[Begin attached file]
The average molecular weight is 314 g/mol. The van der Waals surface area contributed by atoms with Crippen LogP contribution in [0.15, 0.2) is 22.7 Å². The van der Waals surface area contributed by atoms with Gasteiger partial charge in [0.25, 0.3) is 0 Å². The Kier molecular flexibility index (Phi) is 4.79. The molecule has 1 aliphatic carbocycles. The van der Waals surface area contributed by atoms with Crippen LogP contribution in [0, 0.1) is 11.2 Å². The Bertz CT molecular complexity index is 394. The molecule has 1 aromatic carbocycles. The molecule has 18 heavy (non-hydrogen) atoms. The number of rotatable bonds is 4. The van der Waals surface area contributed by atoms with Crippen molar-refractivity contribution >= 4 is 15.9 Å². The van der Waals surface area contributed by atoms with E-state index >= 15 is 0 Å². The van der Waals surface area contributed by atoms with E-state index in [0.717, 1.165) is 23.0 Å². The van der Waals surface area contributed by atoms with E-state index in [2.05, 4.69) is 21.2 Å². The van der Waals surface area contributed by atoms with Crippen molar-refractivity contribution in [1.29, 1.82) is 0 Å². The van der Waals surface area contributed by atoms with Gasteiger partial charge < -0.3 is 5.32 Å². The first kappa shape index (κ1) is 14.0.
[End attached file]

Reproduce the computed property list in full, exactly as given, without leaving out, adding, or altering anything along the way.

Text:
The average molecular weight is 314 g/mol. The van der Waals surface area contributed by atoms with Crippen LogP contribution in [0.15, 0.2) is 22.7 Å². The van der Waals surface area contributed by atoms with Gasteiger partial charge in [0.25, 0.3) is 0 Å². The Kier molecular flexibility index (Phi) is 4.79. The molecule has 1 aliphatic carbocycles. The van der Waals surface area contributed by atoms with Crippen LogP contribution in [0, 0.1) is 11.2 Å². The Bertz CT molecular complexity index is 394. The molecule has 1 aromatic carbocycles. The molecule has 18 heavy (non-hydrogen) atoms. The number of rotatable bonds is 4. The van der Waals surface area contributed by atoms with Crippen molar-refractivity contribution >= 4 is 15.9 Å². The van der Waals surface area contributed by atoms with E-state index >= 15 is 0 Å². The van der Waals surface area contributed by atoms with E-state index in [0.717, 1.165) is 23.0 Å². The van der Waals surface area contributed by atoms with E-state index in [2.05, 4.69) is 21.2 Å². The van der Waals surface area contributed by atoms with Crippen molar-refractivity contribution in [1.29, 1.82) is 0 Å². The van der Waals surface area contributed by atoms with Gasteiger partial charge < -0.3 is 5.32 Å². The first kappa shape index (κ1) is 14.0.